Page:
If you want to add a bit of glitz and glamour to your Halloween outfit, you can use biodegradable glitter from Bioglitz or EcoStardust to ensure that you’re not contributing to ocean plastic pollution.


Nothing screams Halloween more than a carved pumpkin jack-o-lantern glowing eerily on the doorstep. But this iconic Halloween tradition is generating horrifying waste – 8 million pumpkins will be binned in the UKalone after Halloween, with only a third of those who buy pumpkins to carve using the edible leftovers. From cooking the flesh to composting the shell, see our tips for what to do with your pumpkin once Halloween is over.

Rather than buying your pumpkin from a supermarket, take a trip to a local pumpkin patch. Not only do they have a much bigger selection than a supermarket, it’s also a great day out for the whole family. Selecting your own pumpkin directly from the farm it was grown at both teaches children about where pumpkins actually come from and supports local farmers.  And if that’s enough to tempt you, carting a wheelbarrow around the farm to select the perfect pumpkin also makes for some pretty Instagram-worthy pictures.

If you would prefer not to use a real pumpkin, you could always try knitting or crocheting a pumpkin decoration that you can bring out year after year. 


Travelling from house-to-house on All Hallow’s Eve asking ‘Trick or Treat’ is a Halloween ritual for many families. This frequently involves children carrying plastic pumpkin-shaped buckets that promptly get filled with plastic-wrapped sweets.  

If the amount sugar and plastic that is being consumed gives you a fright, why not give out a treat that lasts and doesn’t come individually wrapped in plastic, such as stationery. It might not excite the child as much as a packet of gummy bears but the parents will thank you! 

If you’re taking children trick-or-treating, use pillow case sacks or canvas tote bags to cut down on plastic. Decorating the bag ahead of Halloween is also a fun craft activity to get everyone in the spirit and you can re-use the bags year after year.


If you love transforming your home into a haunted manor and inviting over a house full of body-painted guests, here are some ideas for throwing a frightfully good party without harming the planet.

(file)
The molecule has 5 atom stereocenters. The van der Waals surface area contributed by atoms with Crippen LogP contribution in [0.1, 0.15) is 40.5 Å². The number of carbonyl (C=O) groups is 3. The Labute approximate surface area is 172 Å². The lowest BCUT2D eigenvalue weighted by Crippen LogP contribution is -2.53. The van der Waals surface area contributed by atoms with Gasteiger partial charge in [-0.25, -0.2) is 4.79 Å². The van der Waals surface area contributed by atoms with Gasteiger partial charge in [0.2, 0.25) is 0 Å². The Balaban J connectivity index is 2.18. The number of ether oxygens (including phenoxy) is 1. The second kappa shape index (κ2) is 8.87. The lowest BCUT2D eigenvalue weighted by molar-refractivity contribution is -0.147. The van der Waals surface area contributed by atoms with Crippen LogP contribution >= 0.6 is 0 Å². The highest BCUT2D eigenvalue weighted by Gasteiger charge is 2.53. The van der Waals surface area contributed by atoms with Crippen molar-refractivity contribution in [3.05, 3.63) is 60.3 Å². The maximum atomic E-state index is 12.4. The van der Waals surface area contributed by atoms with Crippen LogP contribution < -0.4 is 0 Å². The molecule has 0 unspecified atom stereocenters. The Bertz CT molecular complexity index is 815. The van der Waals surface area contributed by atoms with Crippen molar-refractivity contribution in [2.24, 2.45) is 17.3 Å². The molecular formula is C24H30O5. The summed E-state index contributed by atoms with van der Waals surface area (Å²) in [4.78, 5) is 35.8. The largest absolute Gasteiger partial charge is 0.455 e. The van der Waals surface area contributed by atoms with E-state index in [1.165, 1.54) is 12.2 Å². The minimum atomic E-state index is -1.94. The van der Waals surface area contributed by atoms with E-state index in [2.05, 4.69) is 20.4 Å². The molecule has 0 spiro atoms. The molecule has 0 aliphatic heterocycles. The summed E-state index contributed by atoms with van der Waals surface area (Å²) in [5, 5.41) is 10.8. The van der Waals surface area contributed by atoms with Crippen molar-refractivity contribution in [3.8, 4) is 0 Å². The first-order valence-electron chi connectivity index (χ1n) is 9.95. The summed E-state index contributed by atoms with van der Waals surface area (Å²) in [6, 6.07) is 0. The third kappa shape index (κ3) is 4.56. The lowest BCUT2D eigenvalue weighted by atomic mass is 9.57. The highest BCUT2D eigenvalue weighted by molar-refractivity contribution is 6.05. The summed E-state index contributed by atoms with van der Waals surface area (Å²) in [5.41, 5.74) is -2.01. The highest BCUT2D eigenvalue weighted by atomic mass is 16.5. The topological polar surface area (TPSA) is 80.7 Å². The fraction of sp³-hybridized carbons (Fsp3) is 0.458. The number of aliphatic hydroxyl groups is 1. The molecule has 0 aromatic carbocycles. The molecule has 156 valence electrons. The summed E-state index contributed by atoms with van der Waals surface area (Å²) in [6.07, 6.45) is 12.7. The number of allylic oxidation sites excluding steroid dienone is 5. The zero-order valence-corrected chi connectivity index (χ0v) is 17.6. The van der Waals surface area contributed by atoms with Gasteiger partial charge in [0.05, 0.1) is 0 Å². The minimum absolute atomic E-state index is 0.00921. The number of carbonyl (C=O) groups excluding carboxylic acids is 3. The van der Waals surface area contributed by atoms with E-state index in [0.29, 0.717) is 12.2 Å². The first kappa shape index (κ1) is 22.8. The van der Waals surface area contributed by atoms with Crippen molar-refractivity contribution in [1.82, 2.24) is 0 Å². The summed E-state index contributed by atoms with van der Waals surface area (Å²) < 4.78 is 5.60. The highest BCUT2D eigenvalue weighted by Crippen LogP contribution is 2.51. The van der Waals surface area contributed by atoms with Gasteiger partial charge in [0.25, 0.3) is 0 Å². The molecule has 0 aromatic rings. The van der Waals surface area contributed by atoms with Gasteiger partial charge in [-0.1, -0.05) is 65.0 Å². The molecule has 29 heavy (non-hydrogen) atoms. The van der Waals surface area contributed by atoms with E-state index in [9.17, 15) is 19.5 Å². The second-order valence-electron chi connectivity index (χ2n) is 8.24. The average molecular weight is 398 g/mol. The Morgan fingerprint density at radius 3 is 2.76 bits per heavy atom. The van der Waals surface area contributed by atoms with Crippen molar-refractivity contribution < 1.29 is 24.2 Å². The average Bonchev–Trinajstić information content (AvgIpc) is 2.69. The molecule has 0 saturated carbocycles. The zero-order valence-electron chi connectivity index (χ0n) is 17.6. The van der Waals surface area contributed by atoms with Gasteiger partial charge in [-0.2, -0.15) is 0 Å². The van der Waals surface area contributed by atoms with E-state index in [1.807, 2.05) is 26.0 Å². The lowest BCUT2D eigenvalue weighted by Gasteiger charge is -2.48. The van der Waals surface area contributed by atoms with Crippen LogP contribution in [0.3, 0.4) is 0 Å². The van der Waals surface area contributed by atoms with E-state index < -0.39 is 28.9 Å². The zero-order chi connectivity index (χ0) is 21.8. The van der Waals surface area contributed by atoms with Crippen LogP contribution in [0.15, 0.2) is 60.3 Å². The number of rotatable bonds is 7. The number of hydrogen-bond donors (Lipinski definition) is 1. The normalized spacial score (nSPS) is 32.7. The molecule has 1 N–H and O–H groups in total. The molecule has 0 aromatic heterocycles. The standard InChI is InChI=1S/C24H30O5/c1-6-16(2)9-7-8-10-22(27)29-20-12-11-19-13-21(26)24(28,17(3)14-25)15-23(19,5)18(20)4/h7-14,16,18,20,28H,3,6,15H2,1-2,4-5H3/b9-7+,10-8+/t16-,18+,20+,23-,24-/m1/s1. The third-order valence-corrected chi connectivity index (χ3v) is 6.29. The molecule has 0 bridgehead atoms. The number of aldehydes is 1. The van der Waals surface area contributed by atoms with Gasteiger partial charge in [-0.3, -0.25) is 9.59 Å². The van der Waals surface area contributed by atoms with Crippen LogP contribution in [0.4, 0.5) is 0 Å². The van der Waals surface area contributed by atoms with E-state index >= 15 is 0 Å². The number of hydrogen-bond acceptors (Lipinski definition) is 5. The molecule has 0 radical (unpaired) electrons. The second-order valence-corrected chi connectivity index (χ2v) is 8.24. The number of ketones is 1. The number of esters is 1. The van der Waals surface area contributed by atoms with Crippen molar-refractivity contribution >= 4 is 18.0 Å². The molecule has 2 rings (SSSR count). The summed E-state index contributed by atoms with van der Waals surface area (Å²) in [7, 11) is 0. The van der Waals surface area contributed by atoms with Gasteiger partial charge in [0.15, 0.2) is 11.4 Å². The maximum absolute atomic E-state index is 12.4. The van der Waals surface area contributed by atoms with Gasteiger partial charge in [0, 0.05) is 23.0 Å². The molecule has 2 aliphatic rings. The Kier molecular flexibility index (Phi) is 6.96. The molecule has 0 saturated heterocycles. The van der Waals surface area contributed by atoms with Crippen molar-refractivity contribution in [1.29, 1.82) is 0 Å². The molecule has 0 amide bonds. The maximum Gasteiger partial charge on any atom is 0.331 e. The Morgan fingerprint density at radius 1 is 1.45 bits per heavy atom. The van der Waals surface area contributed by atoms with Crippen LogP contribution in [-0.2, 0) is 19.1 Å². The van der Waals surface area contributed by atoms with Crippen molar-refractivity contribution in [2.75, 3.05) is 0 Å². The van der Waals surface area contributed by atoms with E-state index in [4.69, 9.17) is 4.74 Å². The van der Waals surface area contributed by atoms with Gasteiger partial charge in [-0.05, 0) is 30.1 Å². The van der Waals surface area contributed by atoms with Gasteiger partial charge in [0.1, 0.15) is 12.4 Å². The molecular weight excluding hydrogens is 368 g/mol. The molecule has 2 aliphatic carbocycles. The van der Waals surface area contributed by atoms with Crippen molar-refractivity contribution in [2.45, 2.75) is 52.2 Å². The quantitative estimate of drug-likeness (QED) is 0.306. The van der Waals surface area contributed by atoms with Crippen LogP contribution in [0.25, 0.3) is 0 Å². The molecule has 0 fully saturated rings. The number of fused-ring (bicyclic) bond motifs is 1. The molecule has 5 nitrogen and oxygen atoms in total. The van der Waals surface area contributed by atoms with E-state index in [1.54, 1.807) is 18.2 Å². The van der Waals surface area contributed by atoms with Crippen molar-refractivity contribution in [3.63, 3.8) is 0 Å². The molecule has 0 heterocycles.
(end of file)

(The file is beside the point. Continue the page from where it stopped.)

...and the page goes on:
• Send e-vites instead of actual invites to reduce waste.
  • Get crafty with DIY decorations that are recyclable or reusable, such as paper garlands, hanging egg-carton or paper origami bats, or painted leaf ghosts. Build an autumnal pumpkin display and create an eerie atmosphere with candles and jack-o’-lanterns.  Play a spooky playlist as background music. 
  • Skip plastic cups, straws, plates and cutlery – some of the biggest contributors to ocean plastic pollution. Use reusable glassware, crockery and utensils or if your friends can’t be trusted with your best chinaware, opt for compostable cups, plates and utensils.
  • Put out a recycling bin for any glass or paper waste and a food bin for food waste.
  • There are lots of plastic-free party games that are fun for both adults and children alike. Try apple bobbing (as simple as it sounds) or dangling doughnuts (hang doughnuts from a beam, banister or table and try eating the doughnuts without using your hands). 


Rather than buying sweets and contributing to plastic waste (and sugar highs!), get friends and family involved and host your own Halloween bake off. Kids will love decorating cookies in the shapes of ghosts or baking Halloween-themed cupcakes. 

See our ideas for what to do with your pumpkin waste after carving.

For more plastic-free party ideas, see our tips for planning a plastic free wedding